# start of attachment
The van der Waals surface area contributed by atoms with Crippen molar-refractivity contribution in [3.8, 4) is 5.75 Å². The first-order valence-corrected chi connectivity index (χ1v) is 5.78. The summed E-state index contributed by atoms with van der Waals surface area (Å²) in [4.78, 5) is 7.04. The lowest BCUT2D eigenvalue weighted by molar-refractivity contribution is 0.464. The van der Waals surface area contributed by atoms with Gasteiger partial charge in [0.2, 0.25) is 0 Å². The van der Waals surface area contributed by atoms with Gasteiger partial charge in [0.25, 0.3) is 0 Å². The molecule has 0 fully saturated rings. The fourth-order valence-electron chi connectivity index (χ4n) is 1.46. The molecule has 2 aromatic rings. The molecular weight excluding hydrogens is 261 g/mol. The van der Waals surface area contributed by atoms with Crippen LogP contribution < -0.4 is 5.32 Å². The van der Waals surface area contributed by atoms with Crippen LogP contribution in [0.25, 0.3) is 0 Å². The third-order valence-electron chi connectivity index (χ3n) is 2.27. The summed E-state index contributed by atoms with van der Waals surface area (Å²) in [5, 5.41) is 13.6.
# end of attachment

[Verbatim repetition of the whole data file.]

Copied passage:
The van der Waals surface area contributed by atoms with Crippen molar-refractivity contribution in [3.8, 4) is 5.75 Å². The first-order valence-corrected chi connectivity index (χ1v) is 5.78. The summed E-state index contributed by atoms with van der Waals surface area (Å²) in [4.78, 5) is 7.04. The lowest BCUT2D eigenvalue weighted by molar-refractivity contribution is 0.464. The van der Waals surface area contributed by atoms with Gasteiger partial charge in [0.2, 0.25) is 0 Å². The van der Waals surface area contributed by atoms with Gasteiger partial charge in [0.25, 0.3) is 0 Å². The molecule has 0 fully saturated rings. The fourth-order valence-electron chi connectivity index (χ4n) is 1.46. The molecule has 2 aromatic rings. The molecular weight excluding hydrogens is 261 g/mol. The van der Waals surface area contributed by atoms with Crippen LogP contribution < -0.4 is 5.32 Å². The van der Waals surface area contributed by atoms with Crippen LogP contribution in [0.25, 0.3) is 0 Å². The third-order valence-electron chi connectivity index (χ3n) is 2.27. The summed E-state index contributed by atoms with van der Waals surface area (Å²) in [5, 5.41) is 13.6.